Tunnel valley formation beneath deglaciating mid-latitude ice sheets: Observations and modelling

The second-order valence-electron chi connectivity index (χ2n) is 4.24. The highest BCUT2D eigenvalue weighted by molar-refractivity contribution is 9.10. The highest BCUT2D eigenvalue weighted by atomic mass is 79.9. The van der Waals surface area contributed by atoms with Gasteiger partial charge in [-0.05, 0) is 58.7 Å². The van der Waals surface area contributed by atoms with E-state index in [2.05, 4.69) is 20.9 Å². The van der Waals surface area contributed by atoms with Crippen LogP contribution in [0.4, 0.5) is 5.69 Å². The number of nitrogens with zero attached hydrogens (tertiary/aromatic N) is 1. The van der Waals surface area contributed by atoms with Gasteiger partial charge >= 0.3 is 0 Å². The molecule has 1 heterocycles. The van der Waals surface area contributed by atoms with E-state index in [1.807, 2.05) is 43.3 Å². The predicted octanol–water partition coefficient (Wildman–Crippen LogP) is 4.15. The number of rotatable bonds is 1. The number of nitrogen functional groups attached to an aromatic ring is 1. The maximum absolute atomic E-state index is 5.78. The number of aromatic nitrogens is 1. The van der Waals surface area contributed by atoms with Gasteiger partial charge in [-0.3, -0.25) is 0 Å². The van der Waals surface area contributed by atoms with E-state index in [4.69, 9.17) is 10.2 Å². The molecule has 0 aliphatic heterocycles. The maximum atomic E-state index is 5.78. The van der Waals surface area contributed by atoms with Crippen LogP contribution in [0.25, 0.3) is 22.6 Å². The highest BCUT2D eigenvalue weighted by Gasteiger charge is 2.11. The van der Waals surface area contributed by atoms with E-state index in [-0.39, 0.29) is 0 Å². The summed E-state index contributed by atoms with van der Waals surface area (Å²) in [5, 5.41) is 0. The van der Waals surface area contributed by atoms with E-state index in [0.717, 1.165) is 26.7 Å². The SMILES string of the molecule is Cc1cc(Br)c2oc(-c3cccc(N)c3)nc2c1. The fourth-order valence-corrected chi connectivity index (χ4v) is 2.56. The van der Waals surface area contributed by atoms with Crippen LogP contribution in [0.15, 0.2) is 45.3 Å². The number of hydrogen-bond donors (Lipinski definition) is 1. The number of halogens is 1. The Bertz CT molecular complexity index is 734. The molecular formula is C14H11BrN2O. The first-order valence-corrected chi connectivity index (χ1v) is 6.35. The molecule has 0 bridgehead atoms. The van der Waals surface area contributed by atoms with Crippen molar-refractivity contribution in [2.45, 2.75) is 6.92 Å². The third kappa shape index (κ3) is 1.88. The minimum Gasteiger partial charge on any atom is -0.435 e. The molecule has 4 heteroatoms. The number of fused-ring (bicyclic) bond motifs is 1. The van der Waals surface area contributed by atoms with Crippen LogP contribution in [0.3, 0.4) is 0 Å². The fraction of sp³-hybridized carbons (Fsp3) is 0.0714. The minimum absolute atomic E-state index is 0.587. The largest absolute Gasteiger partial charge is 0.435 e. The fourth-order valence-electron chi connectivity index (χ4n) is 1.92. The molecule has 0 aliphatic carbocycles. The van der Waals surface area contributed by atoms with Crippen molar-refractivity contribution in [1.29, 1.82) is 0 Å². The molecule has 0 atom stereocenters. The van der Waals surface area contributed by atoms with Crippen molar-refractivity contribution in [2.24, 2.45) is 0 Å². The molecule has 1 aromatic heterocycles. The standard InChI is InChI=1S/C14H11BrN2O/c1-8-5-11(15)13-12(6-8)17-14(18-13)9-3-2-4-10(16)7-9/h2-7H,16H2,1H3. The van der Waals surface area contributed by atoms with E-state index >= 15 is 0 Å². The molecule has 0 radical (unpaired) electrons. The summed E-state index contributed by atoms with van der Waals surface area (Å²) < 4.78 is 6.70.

The geological record of landforms and sediments produced beneath deglaciating ice sheets offers insights into inaccessible glacial processes. Large subglacial valleys formed by meltwater erosion of sediments (tunnel valleys) are widespread in formerly glaciated regions such as the North Sea. Obtaining a better understanding of these features may help with the parameterisation of basal melt rates and the interplay between basal hydrology and ice dynamics in numerical models of past, present, and future ice-sheet configurations. However, the mechanisms and timescales over which tunnel valleys form remain poorly constrained. Here, we present a series of numerical modelling experiments, informed by new observations from high-resolution 3D seismic data (6.25 m bin size, ∼4 m vertical resolution), which test different hypotheses of tunnel valley formation and calculate subglacial water routing, seasonal water discharges, and the rates at which tunnel valleys are eroded beneath deglaciating ice sheets. Networks of smaller or abandoned channels, pervasive slump deposits, and subglacial landforms are imaged inside and at the base of larger tunnel valleys, indicating that these tunnel valleys were carved through the action of migrating smaller channels within tens of kilometres of the ice margin and were later widened by ice-contact erosion. Our model results imply that the drainage of extensive surface meltwater to the ice-sheet bed is the dominant mechanism responsible for tunnel valley formation; this process can drive rapid incision of networks of regularly spaced subglacial tunnel valleys beneath the fringes of retreating ice sheets within hundreds to thousands of years during deglaciation. Combined, our observations and modelling results identify how tunnel valleys form beneath deglaciating mid-latitude ice sheets and have implications for how the subglacial hydrological systems of contemporary ice sheets may respond to sustained climate warming.